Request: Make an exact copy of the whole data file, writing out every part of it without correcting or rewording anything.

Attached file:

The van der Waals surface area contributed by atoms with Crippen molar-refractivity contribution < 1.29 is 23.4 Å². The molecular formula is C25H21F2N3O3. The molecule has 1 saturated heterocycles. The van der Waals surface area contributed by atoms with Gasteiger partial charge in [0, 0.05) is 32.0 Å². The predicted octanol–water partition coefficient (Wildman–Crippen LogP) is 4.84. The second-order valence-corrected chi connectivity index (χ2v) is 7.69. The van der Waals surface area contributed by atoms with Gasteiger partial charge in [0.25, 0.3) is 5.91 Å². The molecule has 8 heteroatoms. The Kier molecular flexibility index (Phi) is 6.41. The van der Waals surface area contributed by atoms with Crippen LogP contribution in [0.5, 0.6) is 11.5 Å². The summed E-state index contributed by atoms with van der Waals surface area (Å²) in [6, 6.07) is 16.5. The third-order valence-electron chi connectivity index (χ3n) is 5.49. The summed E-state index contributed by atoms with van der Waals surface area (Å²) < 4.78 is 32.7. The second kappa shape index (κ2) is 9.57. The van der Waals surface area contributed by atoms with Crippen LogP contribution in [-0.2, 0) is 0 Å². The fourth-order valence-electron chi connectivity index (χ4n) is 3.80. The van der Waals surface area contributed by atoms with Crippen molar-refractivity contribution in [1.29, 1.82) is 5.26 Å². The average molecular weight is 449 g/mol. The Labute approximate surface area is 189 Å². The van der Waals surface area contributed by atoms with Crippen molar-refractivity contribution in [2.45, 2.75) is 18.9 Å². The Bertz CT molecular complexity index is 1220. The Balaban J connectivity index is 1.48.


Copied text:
The van der Waals surface area contributed by atoms with Crippen molar-refractivity contribution < 1.29 is 23.4 Å². The molecular formula is C25H21F2N3O3. The molecule has 1 saturated heterocycles. The van der Waals surface area contributed by atoms with Gasteiger partial charge in [0, 0.05) is 32.0 Å². The predicted octanol–water partition coefficient (Wildman–Crippen LogP) is 4.84. The second-order valence-corrected chi connectivity index (χ2v) is 7.69. The van der Waals surface area contributed by atoms with Gasteiger partial charge in [0.25, 0.3) is 5.91 Å². The molecule has 8 heteroatoms. The Kier molecular flexibility index (Phi) is 6.41. The van der Waals surface area contributed by atoms with Crippen LogP contribution in [0.5, 0.6) is 11.5 Å². The summed E-state index contributed by atoms with van der Waals surface area (Å²) in [6, 6.07) is 16.5. The third-order valence-electron chi connectivity index (χ3n) is 5.49. The summed E-state index contributed by atoms with van der Waals surface area (Å²) < 4.78 is 32.7. The second kappa shape index (κ2) is 9.57. The van der Waals surface area contributed by atoms with Crippen LogP contribution in [-0.2, 0) is 0 Å². The fourth-order valence-electron chi connectivity index (χ4n) is 3.80. The van der Waals surface area contributed by atoms with Crippen molar-refractivity contribution in [1.29, 1.82) is 5.26 Å². The average molecular weight is 449 g/mol. The Labute approximate surface area is 189 Å². The van der Waals surface area contributed by atoms with Crippen molar-refractivity contribution in [2.45, 2.75) is 18.9 Å². The Bertz CT molecular complexity index is 1220. The Balaban J connectivity index is 1.48.